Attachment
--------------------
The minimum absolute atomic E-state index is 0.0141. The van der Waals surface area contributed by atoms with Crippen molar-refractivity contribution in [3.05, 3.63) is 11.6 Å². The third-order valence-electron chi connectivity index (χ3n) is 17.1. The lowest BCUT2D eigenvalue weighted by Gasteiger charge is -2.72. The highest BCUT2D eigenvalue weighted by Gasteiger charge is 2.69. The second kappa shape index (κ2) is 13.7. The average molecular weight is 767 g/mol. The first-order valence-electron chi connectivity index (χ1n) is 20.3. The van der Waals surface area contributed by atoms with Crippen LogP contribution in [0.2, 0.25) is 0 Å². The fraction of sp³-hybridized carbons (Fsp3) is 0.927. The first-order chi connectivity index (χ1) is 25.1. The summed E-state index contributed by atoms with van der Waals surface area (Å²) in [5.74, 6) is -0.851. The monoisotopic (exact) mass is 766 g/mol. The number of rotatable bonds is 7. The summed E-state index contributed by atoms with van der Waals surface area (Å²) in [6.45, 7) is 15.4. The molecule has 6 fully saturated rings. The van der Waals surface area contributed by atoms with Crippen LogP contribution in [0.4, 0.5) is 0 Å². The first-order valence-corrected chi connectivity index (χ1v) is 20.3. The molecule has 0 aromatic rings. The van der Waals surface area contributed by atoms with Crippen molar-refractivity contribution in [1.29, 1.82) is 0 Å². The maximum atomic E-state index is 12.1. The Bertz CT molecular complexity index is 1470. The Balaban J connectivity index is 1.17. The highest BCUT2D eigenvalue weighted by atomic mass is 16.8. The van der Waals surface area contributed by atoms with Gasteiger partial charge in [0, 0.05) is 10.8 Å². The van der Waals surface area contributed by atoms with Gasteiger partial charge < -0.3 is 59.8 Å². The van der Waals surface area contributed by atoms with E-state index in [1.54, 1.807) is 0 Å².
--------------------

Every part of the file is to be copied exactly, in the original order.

The minimum absolute atomic E-state index is 0.0141. The van der Waals surface area contributed by atoms with Crippen molar-refractivity contribution in [3.05, 3.63) is 11.6 Å². The third-order valence-electron chi connectivity index (χ3n) is 17.1. The lowest BCUT2D eigenvalue weighted by Gasteiger charge is -2.72. The highest BCUT2D eigenvalue weighted by Gasteiger charge is 2.69. The second kappa shape index (κ2) is 13.7. The average molecular weight is 767 g/mol. The first-order valence-electron chi connectivity index (χ1n) is 20.3. The van der Waals surface area contributed by atoms with Crippen LogP contribution in [0.2, 0.25) is 0 Å². The fraction of sp³-hybridized carbons (Fsp3) is 0.927. The first-order chi connectivity index (χ1) is 25.1. The summed E-state index contributed by atoms with van der Waals surface area (Å²) in [5.74, 6) is -0.851. The monoisotopic (exact) mass is 766 g/mol. The number of rotatable bonds is 7. The summed E-state index contributed by atoms with van der Waals surface area (Å²) in [6.45, 7) is 15.4. The molecule has 6 fully saturated rings. The van der Waals surface area contributed by atoms with Crippen LogP contribution in [0.4, 0.5) is 0 Å². The first-order valence-corrected chi connectivity index (χ1v) is 20.3. The molecule has 0 aromatic rings. The van der Waals surface area contributed by atoms with Crippen molar-refractivity contribution in [1.29, 1.82) is 0 Å². The maximum atomic E-state index is 12.1. The Bertz CT molecular complexity index is 1470. The Balaban J connectivity index is 1.17. The highest BCUT2D eigenvalue weighted by atomic mass is 16.8. The van der Waals surface area contributed by atoms with Gasteiger partial charge in [0, 0.05) is 10.8 Å². The van der Waals surface area contributed by atoms with Gasteiger partial charge < -0.3 is 59.8 Å². The van der Waals surface area contributed by atoms with E-state index in [1.54, 1.807) is 0 Å².